Psychosis – Not an Issue in Pastoral Care

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April 5, 2018 by lucieromarin

At the zenith of my director’s exorcistic activity, I started hearing voices presenting outside my head. I heard those voices at work, around the home, and when travelling. The priest interpreted this experience as demonic in origin, and upped the prayers and obedience.

One of two things is possible. Either those were the voices of demons or they were not. If they were, then a priest who assumed responsibility for a woman afflicted by evil spirits ended his pastoral care by walking away from her and leaving her without help or direction of any kind. If those voices were not demonic, then his pastoral care was so bad that it drove an otherwise healthy woman to episodes of psychosis.

I’m not making this up. This history could be proved by our phone records, for the voices were reported and discussed via text message.

I reported this history both to the Church and to CSNSW. I also asked a senior member of the hierarchy for an appointment with the Diocesan exorcist.

“You wouldn’t want that,” he said, “You’d have to see a psychiatrist first.”

“I’m not saying I need to be exorcised,” I answered, “I’m saying that a man, whose opinion you obviously trust, because you’ve employed him, told me for four years that I had evil spirits, and then he just disappeared and I’ve been left in the middle of it. If I could talk to the official representative of the Church, you know, the expert on this subject, maybe I could debrief about my experience and have some closure.”

“You can’t put in a request yourself,” he said. “It has to be made by a parish priest on your behalf.”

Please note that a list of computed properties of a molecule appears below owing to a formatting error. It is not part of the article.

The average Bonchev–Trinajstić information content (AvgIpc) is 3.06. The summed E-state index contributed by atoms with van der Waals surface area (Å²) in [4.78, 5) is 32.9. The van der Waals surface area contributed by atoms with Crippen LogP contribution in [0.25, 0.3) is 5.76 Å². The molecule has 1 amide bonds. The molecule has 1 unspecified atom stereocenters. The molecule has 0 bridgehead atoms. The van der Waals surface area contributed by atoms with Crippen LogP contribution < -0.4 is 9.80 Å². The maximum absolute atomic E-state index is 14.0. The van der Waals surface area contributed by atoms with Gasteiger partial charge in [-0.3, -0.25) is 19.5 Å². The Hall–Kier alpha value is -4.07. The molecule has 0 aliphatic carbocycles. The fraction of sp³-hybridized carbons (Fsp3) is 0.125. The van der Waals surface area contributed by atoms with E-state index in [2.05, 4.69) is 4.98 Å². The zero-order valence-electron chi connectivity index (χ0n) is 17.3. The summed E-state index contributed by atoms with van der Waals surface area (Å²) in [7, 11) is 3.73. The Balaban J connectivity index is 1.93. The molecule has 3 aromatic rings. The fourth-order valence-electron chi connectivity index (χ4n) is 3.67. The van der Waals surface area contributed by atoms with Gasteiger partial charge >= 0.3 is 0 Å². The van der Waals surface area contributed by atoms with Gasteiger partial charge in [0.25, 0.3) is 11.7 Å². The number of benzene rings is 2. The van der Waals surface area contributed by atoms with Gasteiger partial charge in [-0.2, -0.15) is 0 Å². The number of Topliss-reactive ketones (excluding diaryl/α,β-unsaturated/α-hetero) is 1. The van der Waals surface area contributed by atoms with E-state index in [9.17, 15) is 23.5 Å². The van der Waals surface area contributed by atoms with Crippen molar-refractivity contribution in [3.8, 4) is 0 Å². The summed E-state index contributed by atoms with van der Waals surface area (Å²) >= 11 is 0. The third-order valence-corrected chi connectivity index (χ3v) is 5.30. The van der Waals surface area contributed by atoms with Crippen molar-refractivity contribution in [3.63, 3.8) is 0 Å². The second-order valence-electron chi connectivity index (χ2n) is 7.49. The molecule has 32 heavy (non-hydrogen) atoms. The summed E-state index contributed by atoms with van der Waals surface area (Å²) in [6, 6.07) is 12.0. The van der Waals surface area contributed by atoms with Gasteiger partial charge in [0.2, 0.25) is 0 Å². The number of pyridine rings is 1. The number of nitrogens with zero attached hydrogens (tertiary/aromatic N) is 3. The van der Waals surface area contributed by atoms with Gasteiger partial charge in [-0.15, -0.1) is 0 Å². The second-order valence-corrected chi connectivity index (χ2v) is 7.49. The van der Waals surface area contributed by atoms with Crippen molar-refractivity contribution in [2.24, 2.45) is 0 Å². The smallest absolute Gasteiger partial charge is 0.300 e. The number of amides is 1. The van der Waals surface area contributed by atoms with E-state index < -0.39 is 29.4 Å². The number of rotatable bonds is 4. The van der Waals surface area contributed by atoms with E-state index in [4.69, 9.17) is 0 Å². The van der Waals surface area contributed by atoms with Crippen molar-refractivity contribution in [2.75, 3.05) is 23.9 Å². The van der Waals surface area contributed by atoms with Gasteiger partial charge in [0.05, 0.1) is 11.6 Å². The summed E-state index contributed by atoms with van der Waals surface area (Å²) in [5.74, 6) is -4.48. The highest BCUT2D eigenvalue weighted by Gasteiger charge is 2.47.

Three requests were sent on my behalf, to no reply.

CSNSW learned that at least one person in their chaplain’s history was pushed to transient psychosis by his pastoral care, and they deemed this irrelevant to an assessment of his suitability.

The Diocese knows that a member of their laity is walking about with no way of finding out, from an official representative of the Church, how to interpret their employee’s actions over her. They know that she was exorcised. They know she was left anchor-less and rudderless after four years of absolutist interpretation and direction. They deemed this irrelevant to an assessment of that employee’s fitness for ministry. Then they either refused or ignored that laywoman’s request to speak to the one person in the hierarchy who might have been able to give her closure about her experiences.

I do not know who the Diocesan exorcist is. I do not believe he is too busy for one such conversation.

 

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